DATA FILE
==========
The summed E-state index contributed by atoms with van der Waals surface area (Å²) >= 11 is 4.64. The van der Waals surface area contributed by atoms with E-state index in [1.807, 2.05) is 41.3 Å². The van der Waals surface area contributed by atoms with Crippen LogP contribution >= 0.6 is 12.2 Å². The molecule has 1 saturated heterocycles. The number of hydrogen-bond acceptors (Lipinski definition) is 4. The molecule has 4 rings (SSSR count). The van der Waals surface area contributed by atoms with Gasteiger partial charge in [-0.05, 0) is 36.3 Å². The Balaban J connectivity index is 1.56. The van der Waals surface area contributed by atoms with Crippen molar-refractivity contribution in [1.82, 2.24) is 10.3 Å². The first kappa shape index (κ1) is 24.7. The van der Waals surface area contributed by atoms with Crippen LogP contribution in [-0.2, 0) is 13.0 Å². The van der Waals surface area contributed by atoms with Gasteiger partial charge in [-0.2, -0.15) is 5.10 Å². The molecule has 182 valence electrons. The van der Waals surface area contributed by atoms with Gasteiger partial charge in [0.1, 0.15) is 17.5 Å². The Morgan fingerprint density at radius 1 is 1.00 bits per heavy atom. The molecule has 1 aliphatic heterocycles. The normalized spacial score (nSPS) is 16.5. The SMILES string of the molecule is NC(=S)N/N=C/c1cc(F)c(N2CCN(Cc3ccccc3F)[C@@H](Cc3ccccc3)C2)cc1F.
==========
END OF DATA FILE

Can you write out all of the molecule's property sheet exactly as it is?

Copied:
The summed E-state index contributed by atoms with van der Waals surface area (Å²) >= 11 is 4.64. The van der Waals surface area contributed by atoms with E-state index in [1.807, 2.05) is 41.3 Å². The van der Waals surface area contributed by atoms with Crippen LogP contribution >= 0.6 is 12.2 Å². The molecule has 1 saturated heterocycles. The number of hydrogen-bond acceptors (Lipinski definition) is 4. The molecule has 4 rings (SSSR count). The van der Waals surface area contributed by atoms with Gasteiger partial charge in [-0.05, 0) is 36.3 Å². The Balaban J connectivity index is 1.56. The van der Waals surface area contributed by atoms with Crippen molar-refractivity contribution in [1.82, 2.24) is 10.3 Å². The first kappa shape index (κ1) is 24.7. The van der Waals surface area contributed by atoms with Crippen LogP contribution in [-0.2, 0) is 13.0 Å². The van der Waals surface area contributed by atoms with Gasteiger partial charge in [-0.2, -0.15) is 5.10 Å². The molecule has 182 valence electrons. The van der Waals surface area contributed by atoms with Gasteiger partial charge in [0.1, 0.15) is 17.5 Å². The Morgan fingerprint density at radius 1 is 1.00 bits per heavy atom. The molecule has 1 aliphatic heterocycles. The normalized spacial score (nSPS) is 16.5. The SMILES string of the molecule is NC(=S)N/N=C/c1cc(F)c(N2CCN(Cc3ccccc3F)[C@@H](Cc3ccccc3)C2)cc1F.